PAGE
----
2d online school sad. Jokes aside, our team felt that online learning could use some improvement. Research from Columbia University has shown that approximately 3 million US students (3~4% of the population) may suffer from visual-spatial learning disabilities. We felt that these students would be particularly marginalized by conventional online learning platforms, which do not give students an opportunity to interact with real 3d objects in real time. We wanted to change online learning for all students and empower them, regardless of their (dis)abilities, to create fair learning opportunities in the online classroom.
🤔 What it does
Dimension is a web app that allows users to experience online learning in a whole new dimension. Dimension provides an immersive learning experience using 3D streaming technology that allows students to see the depth of the video, which can help them learn in ways never possible before.
🔨 How we built it
For the frontend, we used React to setup a modern platform for users to browse and search for courses and creators. We also used Figma to design a responsive and convenient UI for our users 💖.
We built a chatting application so users could ask questions and communicate with each other real time! The chat was built using React on the front-end and Express/Node for the server. We also used DataStax's cloud Cassandra database to persist user messages. We used this open source repo to start us off.
🕹 3D Transmission
To capture the 3D data in real time, we used the Record3D library along with an iPhone 11. We read the depth & texture data stream in python and encode it into a traditional RGB image using an implementation of a multi-wavelength depth encoding method. We then transmit the encoding and texture images along with some extra parameters over a Socket.IO connection to the backend streaming server.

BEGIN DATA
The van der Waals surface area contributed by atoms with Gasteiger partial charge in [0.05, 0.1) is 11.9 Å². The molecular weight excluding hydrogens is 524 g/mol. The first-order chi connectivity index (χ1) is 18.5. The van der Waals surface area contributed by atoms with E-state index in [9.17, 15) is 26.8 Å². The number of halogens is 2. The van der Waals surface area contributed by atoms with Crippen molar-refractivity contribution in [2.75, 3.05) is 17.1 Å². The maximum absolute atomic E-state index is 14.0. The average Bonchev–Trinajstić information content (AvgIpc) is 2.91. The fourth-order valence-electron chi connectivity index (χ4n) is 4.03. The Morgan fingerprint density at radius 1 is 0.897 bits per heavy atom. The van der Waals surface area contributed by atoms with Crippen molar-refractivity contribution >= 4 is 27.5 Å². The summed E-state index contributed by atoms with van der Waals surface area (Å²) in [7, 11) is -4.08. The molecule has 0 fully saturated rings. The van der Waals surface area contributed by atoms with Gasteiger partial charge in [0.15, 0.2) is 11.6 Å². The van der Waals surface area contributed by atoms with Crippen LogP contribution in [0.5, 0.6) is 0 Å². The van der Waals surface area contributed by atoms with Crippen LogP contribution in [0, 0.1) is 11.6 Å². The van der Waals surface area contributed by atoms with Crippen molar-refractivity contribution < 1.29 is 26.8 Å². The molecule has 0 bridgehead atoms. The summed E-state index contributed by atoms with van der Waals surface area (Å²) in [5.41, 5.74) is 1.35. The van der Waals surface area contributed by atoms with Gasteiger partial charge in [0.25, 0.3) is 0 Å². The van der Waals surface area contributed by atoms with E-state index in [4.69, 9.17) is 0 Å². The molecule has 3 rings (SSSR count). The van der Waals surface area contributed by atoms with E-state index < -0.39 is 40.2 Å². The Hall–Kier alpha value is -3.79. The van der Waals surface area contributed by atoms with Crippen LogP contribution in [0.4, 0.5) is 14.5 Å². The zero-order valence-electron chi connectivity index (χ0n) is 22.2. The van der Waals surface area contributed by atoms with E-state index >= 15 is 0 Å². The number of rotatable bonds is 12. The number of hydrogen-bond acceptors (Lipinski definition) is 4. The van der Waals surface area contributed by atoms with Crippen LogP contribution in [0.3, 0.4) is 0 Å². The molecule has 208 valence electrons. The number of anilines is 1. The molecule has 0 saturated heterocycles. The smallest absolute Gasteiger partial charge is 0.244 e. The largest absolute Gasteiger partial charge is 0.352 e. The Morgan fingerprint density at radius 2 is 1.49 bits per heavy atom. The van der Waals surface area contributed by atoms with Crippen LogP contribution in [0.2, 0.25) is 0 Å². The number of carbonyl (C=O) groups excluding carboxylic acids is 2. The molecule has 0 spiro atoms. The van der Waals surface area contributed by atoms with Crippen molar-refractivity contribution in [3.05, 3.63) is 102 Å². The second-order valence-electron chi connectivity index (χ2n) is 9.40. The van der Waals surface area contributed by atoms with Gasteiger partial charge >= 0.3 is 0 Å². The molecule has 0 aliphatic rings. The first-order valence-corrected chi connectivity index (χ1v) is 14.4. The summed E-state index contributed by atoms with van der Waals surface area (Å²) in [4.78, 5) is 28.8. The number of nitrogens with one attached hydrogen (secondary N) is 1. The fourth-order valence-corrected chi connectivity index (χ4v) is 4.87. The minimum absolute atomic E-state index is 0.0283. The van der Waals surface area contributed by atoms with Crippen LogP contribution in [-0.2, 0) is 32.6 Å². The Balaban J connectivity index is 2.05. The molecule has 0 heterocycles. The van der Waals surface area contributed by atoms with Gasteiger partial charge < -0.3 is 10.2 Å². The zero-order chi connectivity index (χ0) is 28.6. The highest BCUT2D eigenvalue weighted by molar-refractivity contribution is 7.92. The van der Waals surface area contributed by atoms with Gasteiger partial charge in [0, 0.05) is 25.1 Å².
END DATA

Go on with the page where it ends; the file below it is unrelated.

The streaming server's responsibility is to distribute data from streamer to viewers. When the streaming server receives a new depth payload, it forwards it to clients who are connected to view the stream.
On the client side, we used ThreeJS to render our 3D data in WebGL. When the client receives a depth & texture payload, it performs a multi-wavelength depth decoding to retrieve the original depth data. The client then moves the depth and texture data into a Three PlaneBufferGeometry to be rendered. We integrated our client with Looking Glass Factory’s holographic display (price depends on the model/size, the new Portrait display is $350) using their HoloPlay client library as well. Users can view their Dimension course streams in 3D with supported displays.
😖 Challenges we ran into
- Achieving robust, high frame rate 3D streaming over network can be challenging, especially over the course of 48 hours. Factors like network speed and local processing power (on both the streaming and viewing clients) can bottleneck performance.
- Gracefully integrating the streaming and chat client pages into the rest of the frontend was initially a challenge. More foresight into how we'd build everything out would have made integration easier to execute.
- Various issues/bugs with software libraries causing us to find workarounds to make the MVP.
- Deploying to multiple servers
🥳 Accomplishments that we're proud of
- Achieving high quality 3D transmission/rendering
- Building out all 3 parts of the MVP for our project
🤩 What we learned
- 3D sensors can vary in quality greatly depending on their capture technique.
- Using the CERN stack to make responsive apps on the ☁☁
🔮 What's next for dimension
- Swap from Socket.IO to WebRTC video streaming to improve on current latency/throughput.
- Change out our 3D rendering and chat iframe embeds for React components.
- Improve the holographic display code on the new Looking Glass Portrait when it arrives :)